Green chemistry isn’t focused on just measuring, monitoring and quantifying the problems. It really is focused on generating and creating the solutions.
So, when we look at how chemicals are pervasive in all aspects of our life, what we wanna recognize is that chemistry has no problem with invention and creativity and brilliance of the new molecules and new materials.
What we need to do is add a new perspective, and this new perspective that’s been evolving in recent years, is that perspective of green chemistry and how you do systems thinking, so you’ll understand not only how to get exceptional performance, whether it’s in a pharmaceutical or a new battery system or whatever it is, but how you also make sure that those new materials and those new molecules are conducive to life, support human health of the environment. So that’s the new perspective of green chemistry.
Jed: Okay, I get it.
So it’s not so much identify where the biggest problem is and try to go into that area to help those people deal with their mess, but it’s just sort of how can you make it so that everybody who produces chemicals all have the same mindset of, “How can we do this to optimize two things, performance, and what happens to all the molecules so that we can stay alive in this world?” It’s just getting the word out to everybody, right?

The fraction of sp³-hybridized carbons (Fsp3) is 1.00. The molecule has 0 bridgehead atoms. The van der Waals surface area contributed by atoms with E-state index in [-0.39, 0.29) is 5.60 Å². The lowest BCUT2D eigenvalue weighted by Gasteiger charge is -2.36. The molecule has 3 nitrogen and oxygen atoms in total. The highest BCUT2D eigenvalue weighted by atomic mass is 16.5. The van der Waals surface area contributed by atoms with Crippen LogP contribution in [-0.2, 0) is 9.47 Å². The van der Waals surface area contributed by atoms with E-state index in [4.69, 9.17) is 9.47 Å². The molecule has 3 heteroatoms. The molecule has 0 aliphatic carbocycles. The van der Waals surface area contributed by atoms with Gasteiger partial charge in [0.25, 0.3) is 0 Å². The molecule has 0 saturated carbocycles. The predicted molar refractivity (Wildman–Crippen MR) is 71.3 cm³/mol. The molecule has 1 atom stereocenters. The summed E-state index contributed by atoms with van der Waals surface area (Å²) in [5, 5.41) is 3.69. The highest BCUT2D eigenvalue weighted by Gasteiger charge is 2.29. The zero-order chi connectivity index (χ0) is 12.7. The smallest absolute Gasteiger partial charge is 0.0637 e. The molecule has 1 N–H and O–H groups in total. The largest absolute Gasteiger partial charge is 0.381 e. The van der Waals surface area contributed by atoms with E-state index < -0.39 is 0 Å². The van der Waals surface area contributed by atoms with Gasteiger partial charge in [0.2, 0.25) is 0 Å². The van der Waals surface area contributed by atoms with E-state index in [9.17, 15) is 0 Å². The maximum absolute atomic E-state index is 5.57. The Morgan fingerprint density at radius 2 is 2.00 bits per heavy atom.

Paul: Well, I love the way you summarize that. I’d put it slightly differently, where we’re just basically redefining performance, so performance is not, you have a good thing that does a lot of harm. Performance is that you’re getting the function that you want and still making sure that it’s good for the people in the planet.
Jed: I see, okay, yeah, that’s a better way to say it. Then you only have to focus on one thing, performance, but define properly, that makes a lot of sense.
And yet still, you probably have a good perspective on what the challenges are. I mean, you know, for example, which industries have adopted a green chemistry mindset and which ones don’t have it adopted yet, so obviously, those ones would be bigger problems, you know which industries had more of an impact on human health. For example, the toxins that cause cancer, I know you care a lot about that.
You mentioned global warming and things like that, so where do you see the big challenges?